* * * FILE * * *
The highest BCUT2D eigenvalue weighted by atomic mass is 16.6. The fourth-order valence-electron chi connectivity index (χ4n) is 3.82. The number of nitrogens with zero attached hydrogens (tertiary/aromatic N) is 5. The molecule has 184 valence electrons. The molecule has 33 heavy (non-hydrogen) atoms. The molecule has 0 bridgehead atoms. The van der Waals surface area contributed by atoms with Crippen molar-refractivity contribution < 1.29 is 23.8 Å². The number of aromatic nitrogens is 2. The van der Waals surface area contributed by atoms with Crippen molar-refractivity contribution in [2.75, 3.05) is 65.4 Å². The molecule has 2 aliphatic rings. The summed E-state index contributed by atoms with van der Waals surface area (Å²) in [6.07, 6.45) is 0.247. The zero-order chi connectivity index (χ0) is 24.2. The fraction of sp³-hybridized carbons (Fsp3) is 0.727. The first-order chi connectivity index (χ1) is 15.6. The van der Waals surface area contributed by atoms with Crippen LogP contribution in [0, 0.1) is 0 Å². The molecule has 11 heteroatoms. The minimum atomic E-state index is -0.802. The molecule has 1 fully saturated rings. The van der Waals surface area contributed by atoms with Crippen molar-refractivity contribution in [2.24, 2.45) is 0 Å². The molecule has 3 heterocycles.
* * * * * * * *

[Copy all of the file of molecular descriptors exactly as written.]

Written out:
The highest BCUT2D eigenvalue weighted by atomic mass is 16.6. The fourth-order valence-electron chi connectivity index (χ4n) is 3.82. The number of nitrogens with zero attached hydrogens (tertiary/aromatic N) is 5. The molecule has 184 valence electrons. The molecule has 33 heavy (non-hydrogen) atoms. The molecule has 0 bridgehead atoms. The van der Waals surface area contributed by atoms with Crippen molar-refractivity contribution < 1.29 is 23.8 Å². The number of aromatic nitrogens is 2. The van der Waals surface area contributed by atoms with Crippen molar-refractivity contribution in [2.75, 3.05) is 65.4 Å². The molecule has 2 aliphatic rings. The summed E-state index contributed by atoms with van der Waals surface area (Å²) in [6.07, 6.45) is 0.247. The zero-order chi connectivity index (χ0) is 24.2. The fraction of sp³-hybridized carbons (Fsp3) is 0.727. The first-order chi connectivity index (χ1) is 15.6. The van der Waals surface area contributed by atoms with Crippen LogP contribution in [0, 0.1) is 0 Å². The molecule has 11 heteroatoms. The minimum atomic E-state index is -0.802. The molecule has 1 fully saturated rings. The van der Waals surface area contributed by atoms with Crippen molar-refractivity contribution in [2.24, 2.45) is 0 Å². The molecule has 3 heterocycles.